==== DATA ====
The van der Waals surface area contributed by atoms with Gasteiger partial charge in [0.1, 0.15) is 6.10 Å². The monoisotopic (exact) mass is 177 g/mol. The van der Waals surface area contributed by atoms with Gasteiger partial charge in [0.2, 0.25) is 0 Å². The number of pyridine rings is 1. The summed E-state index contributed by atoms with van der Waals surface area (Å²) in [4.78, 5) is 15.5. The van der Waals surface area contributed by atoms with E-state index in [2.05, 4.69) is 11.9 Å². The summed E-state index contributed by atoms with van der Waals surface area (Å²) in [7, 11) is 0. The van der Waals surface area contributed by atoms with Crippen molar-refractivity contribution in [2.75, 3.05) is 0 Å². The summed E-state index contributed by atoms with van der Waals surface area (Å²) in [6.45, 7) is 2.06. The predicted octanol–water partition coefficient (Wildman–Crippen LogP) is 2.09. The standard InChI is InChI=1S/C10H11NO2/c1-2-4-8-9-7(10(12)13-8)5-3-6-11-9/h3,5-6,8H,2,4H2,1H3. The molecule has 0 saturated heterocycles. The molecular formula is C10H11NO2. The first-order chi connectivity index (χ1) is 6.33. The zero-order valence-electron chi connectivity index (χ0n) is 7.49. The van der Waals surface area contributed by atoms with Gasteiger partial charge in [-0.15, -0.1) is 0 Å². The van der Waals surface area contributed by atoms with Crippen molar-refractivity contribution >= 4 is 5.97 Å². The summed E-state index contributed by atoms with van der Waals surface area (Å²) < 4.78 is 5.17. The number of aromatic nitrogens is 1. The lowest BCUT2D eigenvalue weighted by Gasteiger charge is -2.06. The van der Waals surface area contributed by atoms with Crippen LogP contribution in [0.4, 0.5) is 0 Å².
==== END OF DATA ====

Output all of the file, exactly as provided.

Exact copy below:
The van der Waals surface area contributed by atoms with Gasteiger partial charge in [0.1, 0.15) is 6.10 Å². The monoisotopic (exact) mass is 177 g/mol. The van der Waals surface area contributed by atoms with Gasteiger partial charge in [0.2, 0.25) is 0 Å². The number of pyridine rings is 1. The summed E-state index contributed by atoms with van der Waals surface area (Å²) in [4.78, 5) is 15.5. The van der Waals surface area contributed by atoms with E-state index in [2.05, 4.69) is 11.9 Å². The summed E-state index contributed by atoms with van der Waals surface area (Å²) in [7, 11) is 0. The van der Waals surface area contributed by atoms with Crippen molar-refractivity contribution in [2.75, 3.05) is 0 Å². The summed E-state index contributed by atoms with van der Waals surface area (Å²) in [6.45, 7) is 2.06. The predicted octanol–water partition coefficient (Wildman–Crippen LogP) is 2.09. The standard InChI is InChI=1S/C10H11NO2/c1-2-4-8-9-7(10(12)13-8)5-3-6-11-9/h3,5-6,8H,2,4H2,1H3. The molecule has 0 saturated heterocycles. The molecular formula is C10H11NO2. The first-order chi connectivity index (χ1) is 6.33. The zero-order valence-electron chi connectivity index (χ0n) is 7.49. The van der Waals surface area contributed by atoms with Gasteiger partial charge in [-0.15, -0.1) is 0 Å². The van der Waals surface area contributed by atoms with Crippen molar-refractivity contribution >= 4 is 5.97 Å². The summed E-state index contributed by atoms with van der Waals surface area (Å²) < 4.78 is 5.17. The number of aromatic nitrogens is 1. The lowest BCUT2D eigenvalue weighted by Gasteiger charge is -2.06. The van der Waals surface area contributed by atoms with Crippen LogP contribution in [0.4, 0.5) is 0 Å².